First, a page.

star pond at the grotto


In our time the aspect of the mind’s capacity that is most attended to and admired is the imagination—great powers in any field are attributed to a great imagination. In the middle ages the aspect most admired was memory. Not just because people were thought of as repositories of great works but also because this extended and developed memory gave them great discipline and capacity of mind. Thomas Aquinas was said to be able to dictate to four secretaries or scribes at once keeping each train of thought separately developing—and this is the dictation of four different texts fully composed in his mind
and waiting there available for recall.

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Paternity search text:
I am looking for my biological father who was stationed in Penryn, Cornwall, England in 1944/45. My mother was Mrs Queenie Eustace who lived at the Kings Arms Hotel, Penryn. I have been told that my father was a US naval officer stationed at Tremough, Penryn. Can anyone help me find which units were stationed in Penryn at the time. I have tried for years but keep hitting brick walls.
I have found a beautiful grotto at Tremough Convent which was built by the US Navy in which there is a plaque bearing the names D Helie R King K Radley F Pilling R Haskell J Fransisco USN 8-12-44. The US chaplain was Rev. J Lynch. Does anyone recognise these names? Any help would be greatly appreciated.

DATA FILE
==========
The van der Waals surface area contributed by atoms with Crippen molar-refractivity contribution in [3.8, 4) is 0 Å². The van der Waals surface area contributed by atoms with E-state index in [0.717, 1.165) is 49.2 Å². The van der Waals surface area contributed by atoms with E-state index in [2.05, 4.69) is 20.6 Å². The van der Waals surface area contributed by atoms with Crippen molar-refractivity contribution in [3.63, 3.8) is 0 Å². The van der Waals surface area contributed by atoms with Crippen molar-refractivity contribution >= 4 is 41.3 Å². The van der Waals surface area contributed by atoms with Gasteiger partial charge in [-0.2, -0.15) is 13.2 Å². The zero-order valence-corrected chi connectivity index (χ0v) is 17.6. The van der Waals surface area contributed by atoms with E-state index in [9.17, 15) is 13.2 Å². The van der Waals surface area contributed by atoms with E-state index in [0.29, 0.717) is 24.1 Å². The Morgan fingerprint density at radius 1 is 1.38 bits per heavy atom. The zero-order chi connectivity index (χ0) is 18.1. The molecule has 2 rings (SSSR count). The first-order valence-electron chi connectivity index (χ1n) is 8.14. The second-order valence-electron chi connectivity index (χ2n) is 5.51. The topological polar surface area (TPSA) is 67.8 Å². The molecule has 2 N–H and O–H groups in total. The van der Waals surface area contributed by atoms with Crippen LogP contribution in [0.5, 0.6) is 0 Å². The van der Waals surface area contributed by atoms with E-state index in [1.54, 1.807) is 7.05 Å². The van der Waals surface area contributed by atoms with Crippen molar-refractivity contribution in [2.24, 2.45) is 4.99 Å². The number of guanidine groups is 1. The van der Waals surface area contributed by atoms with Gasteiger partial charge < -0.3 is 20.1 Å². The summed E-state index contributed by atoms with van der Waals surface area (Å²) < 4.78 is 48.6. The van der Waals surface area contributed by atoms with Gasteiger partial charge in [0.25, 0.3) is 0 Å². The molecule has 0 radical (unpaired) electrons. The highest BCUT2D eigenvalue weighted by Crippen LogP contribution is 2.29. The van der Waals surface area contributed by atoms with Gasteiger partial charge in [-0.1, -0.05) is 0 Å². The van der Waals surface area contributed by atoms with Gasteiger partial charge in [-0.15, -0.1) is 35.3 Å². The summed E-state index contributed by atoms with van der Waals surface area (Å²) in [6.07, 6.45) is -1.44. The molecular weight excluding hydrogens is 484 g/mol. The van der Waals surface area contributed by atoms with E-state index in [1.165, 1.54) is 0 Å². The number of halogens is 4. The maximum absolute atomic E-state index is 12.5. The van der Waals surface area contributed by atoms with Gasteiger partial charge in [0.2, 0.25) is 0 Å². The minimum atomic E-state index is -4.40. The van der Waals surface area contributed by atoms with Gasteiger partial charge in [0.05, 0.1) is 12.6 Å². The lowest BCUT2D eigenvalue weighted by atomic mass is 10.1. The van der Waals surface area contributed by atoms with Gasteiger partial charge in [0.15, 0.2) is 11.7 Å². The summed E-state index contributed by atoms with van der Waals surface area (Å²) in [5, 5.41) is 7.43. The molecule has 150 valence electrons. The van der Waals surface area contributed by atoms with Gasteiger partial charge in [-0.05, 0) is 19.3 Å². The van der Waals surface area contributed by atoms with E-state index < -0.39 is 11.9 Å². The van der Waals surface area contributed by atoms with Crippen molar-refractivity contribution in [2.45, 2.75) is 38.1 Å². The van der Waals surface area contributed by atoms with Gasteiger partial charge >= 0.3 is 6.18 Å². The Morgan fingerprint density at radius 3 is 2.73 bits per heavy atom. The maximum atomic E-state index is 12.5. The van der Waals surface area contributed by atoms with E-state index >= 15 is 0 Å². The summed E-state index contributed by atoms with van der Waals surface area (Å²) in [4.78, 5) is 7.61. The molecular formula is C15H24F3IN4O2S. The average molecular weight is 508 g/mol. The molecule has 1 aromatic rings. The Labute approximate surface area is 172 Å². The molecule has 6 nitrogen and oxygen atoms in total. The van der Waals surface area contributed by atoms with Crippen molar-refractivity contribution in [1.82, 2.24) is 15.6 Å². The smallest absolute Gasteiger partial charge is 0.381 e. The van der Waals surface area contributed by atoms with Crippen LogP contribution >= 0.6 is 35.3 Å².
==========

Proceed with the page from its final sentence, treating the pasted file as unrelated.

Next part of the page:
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photo by Ben Thompson

photo by Ben Thompson


One of the first exercises that we did today was to walk through our path in the garden in our heads. After doing this we wrote down the sorts of things that we experienced and what we noticed.

After this we split up into our pairs and created a short response to yesterdays research task. Henrik and I created a piece exploring the movement of water through the gardens. Other members of the group explored things such as letters from the archives and the history of trees in the gardens.

Next we were split up into groups of 3/4 and given the task of making a piece of work using the ‘system’ task, our research material and our three named places. The group that I was in started working by showing each other our systems. This progressed into a dialogue about old to new and the way in which things on the estate seem to always refresh and renew themselves such as the way that the great hall went from a grand building to a ruin and then back to a grand building again. We also spent some time arguing over which Chekov came to Dartington! We then used this dialogue to feed our performance and began creating.

After we had worked for an hour we spent some time individually working on our performances of our farewell songs, then we went to lunch.

After lunch we performed our farewell songs around the old school building and experimented with the spaces in which the songs were placed and what happens when the songs are sung over each other.

Next we viewed the work that we had created earlier. One group showed a piece where cups of water were fenced off from a person who kept stealing them and pouring them over another person who was walking around the site. Another piece was a sort of sensory soundscape where the audience experienced different sounds and sensations created by the performers. Our piece explored ideas of renewal and finished with us creating a metaphorical link between Dartington and Falmouth, and the final group used mud to create traces of people and then images on the wall within a studio space.
Matthew

Contributions coming soon from Alfred (Alfie), & Adrian